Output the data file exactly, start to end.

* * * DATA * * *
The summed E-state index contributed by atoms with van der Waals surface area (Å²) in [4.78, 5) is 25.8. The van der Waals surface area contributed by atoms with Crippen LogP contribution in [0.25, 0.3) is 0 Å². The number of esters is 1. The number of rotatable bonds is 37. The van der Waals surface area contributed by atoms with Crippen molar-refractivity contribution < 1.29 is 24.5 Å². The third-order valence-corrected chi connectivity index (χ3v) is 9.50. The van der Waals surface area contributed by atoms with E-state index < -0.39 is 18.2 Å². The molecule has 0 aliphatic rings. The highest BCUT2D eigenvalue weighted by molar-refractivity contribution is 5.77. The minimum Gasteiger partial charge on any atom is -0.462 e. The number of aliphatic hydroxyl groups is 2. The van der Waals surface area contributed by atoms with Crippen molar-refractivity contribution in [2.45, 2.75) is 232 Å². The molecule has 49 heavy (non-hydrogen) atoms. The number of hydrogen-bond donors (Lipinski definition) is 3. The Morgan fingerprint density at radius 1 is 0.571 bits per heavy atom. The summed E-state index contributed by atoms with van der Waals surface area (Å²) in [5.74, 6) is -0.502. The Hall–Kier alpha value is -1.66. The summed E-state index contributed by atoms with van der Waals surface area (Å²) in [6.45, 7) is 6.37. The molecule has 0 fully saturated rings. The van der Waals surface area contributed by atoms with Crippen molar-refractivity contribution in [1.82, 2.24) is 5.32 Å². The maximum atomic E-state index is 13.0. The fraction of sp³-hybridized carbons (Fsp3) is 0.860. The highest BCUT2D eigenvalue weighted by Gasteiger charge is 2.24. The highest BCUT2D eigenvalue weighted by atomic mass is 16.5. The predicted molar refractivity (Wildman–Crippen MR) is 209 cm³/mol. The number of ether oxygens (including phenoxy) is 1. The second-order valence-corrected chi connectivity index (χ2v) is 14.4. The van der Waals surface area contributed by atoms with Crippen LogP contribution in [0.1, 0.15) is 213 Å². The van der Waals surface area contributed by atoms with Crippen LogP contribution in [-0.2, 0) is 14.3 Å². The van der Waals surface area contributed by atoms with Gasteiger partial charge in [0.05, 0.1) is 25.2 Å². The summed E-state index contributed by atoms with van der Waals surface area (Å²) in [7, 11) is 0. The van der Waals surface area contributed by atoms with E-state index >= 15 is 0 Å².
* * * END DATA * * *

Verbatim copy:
The summed E-state index contributed by atoms with van der Waals surface area (Å²) in [4.78, 5) is 25.8. The van der Waals surface area contributed by atoms with Crippen LogP contribution in [0.25, 0.3) is 0 Å². The number of esters is 1. The number of rotatable bonds is 37. The van der Waals surface area contributed by atoms with Crippen molar-refractivity contribution < 1.29 is 24.5 Å². The third-order valence-corrected chi connectivity index (χ3v) is 9.50. The van der Waals surface area contributed by atoms with E-state index < -0.39 is 18.2 Å². The molecule has 0 aliphatic rings. The highest BCUT2D eigenvalue weighted by molar-refractivity contribution is 5.77. The minimum Gasteiger partial charge on any atom is -0.462 e. The number of aliphatic hydroxyl groups is 2. The van der Waals surface area contributed by atoms with Crippen molar-refractivity contribution in [2.45, 2.75) is 232 Å². The molecule has 49 heavy (non-hydrogen) atoms. The number of hydrogen-bond donors (Lipinski definition) is 3. The Morgan fingerprint density at radius 1 is 0.571 bits per heavy atom. The summed E-state index contributed by atoms with van der Waals surface area (Å²) in [5.74, 6) is -0.502. The Hall–Kier alpha value is -1.66. The summed E-state index contributed by atoms with van der Waals surface area (Å²) in [6.45, 7) is 6.37. The molecule has 0 fully saturated rings. The van der Waals surface area contributed by atoms with Crippen molar-refractivity contribution in [1.82, 2.24) is 5.32 Å². The maximum atomic E-state index is 13.0. The fraction of sp³-hybridized carbons (Fsp3) is 0.860. The highest BCUT2D eigenvalue weighted by Gasteiger charge is 2.24. The highest BCUT2D eigenvalue weighted by atomic mass is 16.5. The predicted molar refractivity (Wildman–Crippen MR) is 209 cm³/mol. The number of ether oxygens (including phenoxy) is 1. The second-order valence-corrected chi connectivity index (χ2v) is 14.4. The van der Waals surface area contributed by atoms with Crippen LogP contribution in [0.1, 0.15) is 213 Å². The van der Waals surface area contributed by atoms with Crippen LogP contribution in [-0.2, 0) is 14.3 Å². The van der Waals surface area contributed by atoms with Gasteiger partial charge in [0.05, 0.1) is 25.2 Å². The summed E-state index contributed by atoms with van der Waals surface area (Å²) in [7, 11) is 0. The van der Waals surface area contributed by atoms with E-state index >= 15 is 0 Å².